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Toutatis

Errant wanderer that "misses" Earth every four years.
Getting closer?


NASA obtained radar pictures of an asteroid that flew close to
Earth in early December, 1992, giving them the best view yet of
the kind of object that may have collided with the planet 65
million years ago and brought the Cretaceous Period to an end
with the extinction of most dinosaur species. This same
asteroid, or others similar to it, may threaten humanity
someday.

Astronomer Steven Ostro, a senior researcher at JPL, said it
was the first clear look at one of the many thousands of
asteroids that could interfere with Earth's orbit.

NASA bounced radar waves off the surface of Toutatis using a
230-foot antenna dish at a tracking station in the Mojave
Desert. The returning signals were captured by a 112-foot
antenna to record the photographs on December 8, 9, 10 and
13th.

Unlike most asteroids that orbit in the main asteroid belt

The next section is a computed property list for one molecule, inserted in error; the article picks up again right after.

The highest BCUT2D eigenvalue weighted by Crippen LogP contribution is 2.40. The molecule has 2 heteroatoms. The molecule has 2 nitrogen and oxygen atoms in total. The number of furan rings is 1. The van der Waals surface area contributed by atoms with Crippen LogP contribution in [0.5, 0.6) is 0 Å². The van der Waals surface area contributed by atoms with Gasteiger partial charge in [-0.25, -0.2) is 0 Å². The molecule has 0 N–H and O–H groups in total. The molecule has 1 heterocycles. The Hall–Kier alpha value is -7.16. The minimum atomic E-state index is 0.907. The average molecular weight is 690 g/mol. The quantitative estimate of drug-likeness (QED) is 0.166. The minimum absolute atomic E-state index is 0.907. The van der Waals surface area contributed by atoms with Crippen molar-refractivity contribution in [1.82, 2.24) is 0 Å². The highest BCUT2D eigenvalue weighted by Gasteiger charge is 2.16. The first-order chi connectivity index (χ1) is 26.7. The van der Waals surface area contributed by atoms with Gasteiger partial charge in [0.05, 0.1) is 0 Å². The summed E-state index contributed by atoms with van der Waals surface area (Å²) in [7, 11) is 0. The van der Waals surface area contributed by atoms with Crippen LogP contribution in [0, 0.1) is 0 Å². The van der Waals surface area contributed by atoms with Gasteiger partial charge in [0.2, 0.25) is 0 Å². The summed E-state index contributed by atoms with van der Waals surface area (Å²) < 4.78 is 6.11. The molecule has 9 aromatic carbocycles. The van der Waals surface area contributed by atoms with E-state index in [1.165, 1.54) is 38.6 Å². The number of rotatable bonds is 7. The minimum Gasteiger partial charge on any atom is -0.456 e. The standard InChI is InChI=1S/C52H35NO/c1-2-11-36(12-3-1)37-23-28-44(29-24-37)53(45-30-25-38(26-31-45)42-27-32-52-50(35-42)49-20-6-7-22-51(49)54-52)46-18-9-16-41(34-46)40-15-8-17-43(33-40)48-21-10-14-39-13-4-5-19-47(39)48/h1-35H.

between Mars and Jupiter, Toutatis and thousands of other
errant wanderers could enter Earth's atmosphere and strike the
planet with devastating effects greater than the power of
thousands of nuclear warheads.



The images show Toutatis is composed of two jagged rocks, one
about 2.5 miles wide; the other about 1.5 miles wide,
apparently held together by gravitational forces.

Scientists believe a six to nine-mile wide asteroid struck
Mexico's Yucatan Peninsula about 65 million years ago, throwing
dust and rocks high into the atmosphere, chilling the climate
and destroying food plants, dinosaurs and most other highly
evolved species.

Scores of other impact areas have been discovered on Earth,
including one from an asteroid that exploded over Siberia in
1908 obliterating a vast tract of forest.

An asteroid two and one-half miles wide would wipe out millions
of people, plants and animals whether it strikes a land mass or
falls into the ocean.

The tidal wave from a strike at sea in the Pacific Ocean, for
instance, would probably sweep away every city on its shores,
killing billions of people, and destroying livestock and crops
hundreds of miles inland from the coast.

This information is provided as a public service, but we cannot guarantee that the information is current or accurate. Readers should verify the information before acting on it.